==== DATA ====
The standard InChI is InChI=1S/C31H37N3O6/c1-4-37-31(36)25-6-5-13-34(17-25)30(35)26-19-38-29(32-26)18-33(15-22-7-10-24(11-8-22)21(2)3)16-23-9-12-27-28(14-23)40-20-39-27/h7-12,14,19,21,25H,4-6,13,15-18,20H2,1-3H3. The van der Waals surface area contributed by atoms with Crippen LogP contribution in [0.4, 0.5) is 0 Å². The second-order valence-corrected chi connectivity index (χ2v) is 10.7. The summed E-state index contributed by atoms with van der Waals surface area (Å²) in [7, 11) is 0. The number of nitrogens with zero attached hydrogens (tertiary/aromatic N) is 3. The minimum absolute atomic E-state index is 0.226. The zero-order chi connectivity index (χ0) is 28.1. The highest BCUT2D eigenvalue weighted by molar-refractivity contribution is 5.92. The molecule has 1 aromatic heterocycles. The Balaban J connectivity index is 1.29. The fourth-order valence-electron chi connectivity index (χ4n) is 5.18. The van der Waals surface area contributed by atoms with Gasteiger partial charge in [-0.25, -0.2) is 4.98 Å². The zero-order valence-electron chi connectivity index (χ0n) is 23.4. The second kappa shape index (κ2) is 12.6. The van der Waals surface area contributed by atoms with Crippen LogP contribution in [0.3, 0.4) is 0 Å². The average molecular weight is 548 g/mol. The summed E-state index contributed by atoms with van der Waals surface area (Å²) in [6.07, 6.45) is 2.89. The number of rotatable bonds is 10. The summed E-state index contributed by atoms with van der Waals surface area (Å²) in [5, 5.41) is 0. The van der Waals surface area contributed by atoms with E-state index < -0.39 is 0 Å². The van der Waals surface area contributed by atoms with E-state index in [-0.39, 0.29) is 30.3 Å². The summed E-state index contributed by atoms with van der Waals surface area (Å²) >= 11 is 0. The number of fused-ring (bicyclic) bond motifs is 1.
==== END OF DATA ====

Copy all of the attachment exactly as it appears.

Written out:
The standard InChI is InChI=1S/C31H37N3O6/c1-4-37-31(36)25-6-5-13-34(17-25)30(35)26-19-38-29(32-26)18-33(15-22-7-10-24(11-8-22)21(2)3)16-23-9-12-27-28(14-23)40-20-39-27/h7-12,14,19,21,25H,4-6,13,15-18,20H2,1-3H3. The van der Waals surface area contributed by atoms with Crippen LogP contribution in [0.4, 0.5) is 0 Å². The second-order valence-corrected chi connectivity index (χ2v) is 10.7. The summed E-state index contributed by atoms with van der Waals surface area (Å²) in [7, 11) is 0. The number of nitrogens with zero attached hydrogens (tertiary/aromatic N) is 3. The minimum absolute atomic E-state index is 0.226. The zero-order chi connectivity index (χ0) is 28.1. The highest BCUT2D eigenvalue weighted by molar-refractivity contribution is 5.92. The molecule has 1 aromatic heterocycles. The Balaban J connectivity index is 1.29. The fourth-order valence-electron chi connectivity index (χ4n) is 5.18. The van der Waals surface area contributed by atoms with Gasteiger partial charge in [-0.25, -0.2) is 4.98 Å². The zero-order valence-electron chi connectivity index (χ0n) is 23.4. The second kappa shape index (κ2) is 12.6. The van der Waals surface area contributed by atoms with Crippen LogP contribution in [0.3, 0.4) is 0 Å². The average molecular weight is 548 g/mol. The summed E-state index contributed by atoms with van der Waals surface area (Å²) in [6.07, 6.45) is 2.89. The number of rotatable bonds is 10. The summed E-state index contributed by atoms with van der Waals surface area (Å²) in [5, 5.41) is 0. The van der Waals surface area contributed by atoms with E-state index < -0.39 is 0 Å². The van der Waals surface area contributed by atoms with E-state index in [-0.39, 0.29) is 30.3 Å². The summed E-state index contributed by atoms with van der Waals surface area (Å²) >= 11 is 0. The number of fused-ring (bicyclic) bond motifs is 1.